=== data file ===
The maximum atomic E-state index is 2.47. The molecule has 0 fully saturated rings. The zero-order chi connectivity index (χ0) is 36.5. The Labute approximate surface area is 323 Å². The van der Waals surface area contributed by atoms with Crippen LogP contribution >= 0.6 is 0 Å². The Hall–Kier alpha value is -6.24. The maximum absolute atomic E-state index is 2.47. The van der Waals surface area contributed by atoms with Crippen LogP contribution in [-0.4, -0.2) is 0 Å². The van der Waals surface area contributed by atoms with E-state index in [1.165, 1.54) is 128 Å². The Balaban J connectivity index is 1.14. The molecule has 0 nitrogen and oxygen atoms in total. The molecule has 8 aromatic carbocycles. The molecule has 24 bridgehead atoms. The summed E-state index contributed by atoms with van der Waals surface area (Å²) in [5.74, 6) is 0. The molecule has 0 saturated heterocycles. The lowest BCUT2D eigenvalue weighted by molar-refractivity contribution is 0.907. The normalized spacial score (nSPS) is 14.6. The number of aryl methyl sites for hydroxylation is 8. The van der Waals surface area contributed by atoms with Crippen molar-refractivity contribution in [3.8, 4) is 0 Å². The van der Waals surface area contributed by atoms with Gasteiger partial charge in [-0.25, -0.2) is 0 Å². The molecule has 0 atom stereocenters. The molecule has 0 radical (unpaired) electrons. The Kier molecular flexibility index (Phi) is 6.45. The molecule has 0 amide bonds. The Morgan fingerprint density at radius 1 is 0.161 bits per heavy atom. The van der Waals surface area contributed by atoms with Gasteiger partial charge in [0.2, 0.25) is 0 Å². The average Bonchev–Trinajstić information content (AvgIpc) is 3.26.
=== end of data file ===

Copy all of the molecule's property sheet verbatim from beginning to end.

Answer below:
The maximum atomic E-state index is 2.47. The molecule has 0 fully saturated rings. The zero-order chi connectivity index (χ0) is 36.5. The Labute approximate surface area is 323 Å². The van der Waals surface area contributed by atoms with Crippen LogP contribution >= 0.6 is 0 Å². The Hall–Kier alpha value is -6.24. The maximum absolute atomic E-state index is 2.47. The van der Waals surface area contributed by atoms with Crippen LogP contribution in [-0.4, -0.2) is 0 Å². The van der Waals surface area contributed by atoms with E-state index in [1.165, 1.54) is 128 Å². The Balaban J connectivity index is 1.14. The molecule has 0 nitrogen and oxygen atoms in total. The molecule has 8 aromatic carbocycles. The molecule has 24 bridgehead atoms. The summed E-state index contributed by atoms with van der Waals surface area (Å²) in [5.74, 6) is 0. The molecule has 0 saturated heterocycles. The lowest BCUT2D eigenvalue weighted by molar-refractivity contribution is 0.907. The normalized spacial score (nSPS) is 14.6. The number of aryl methyl sites for hydroxylation is 8. The van der Waals surface area contributed by atoms with Crippen molar-refractivity contribution in [3.8, 4) is 0 Å². The van der Waals surface area contributed by atoms with Gasteiger partial charge in [-0.25, -0.2) is 0 Å². The molecule has 0 atom stereocenters. The molecule has 0 radical (unpaired) electrons. The Kier molecular flexibility index (Phi) is 6.45. The molecule has 0 amide bonds. The Morgan fingerprint density at radius 1 is 0.161 bits per heavy atom. The van der Waals surface area contributed by atoms with Gasteiger partial charge in [0.2, 0.25) is 0 Å². The average Bonchev–Trinajstić information content (AvgIpc) is 3.26.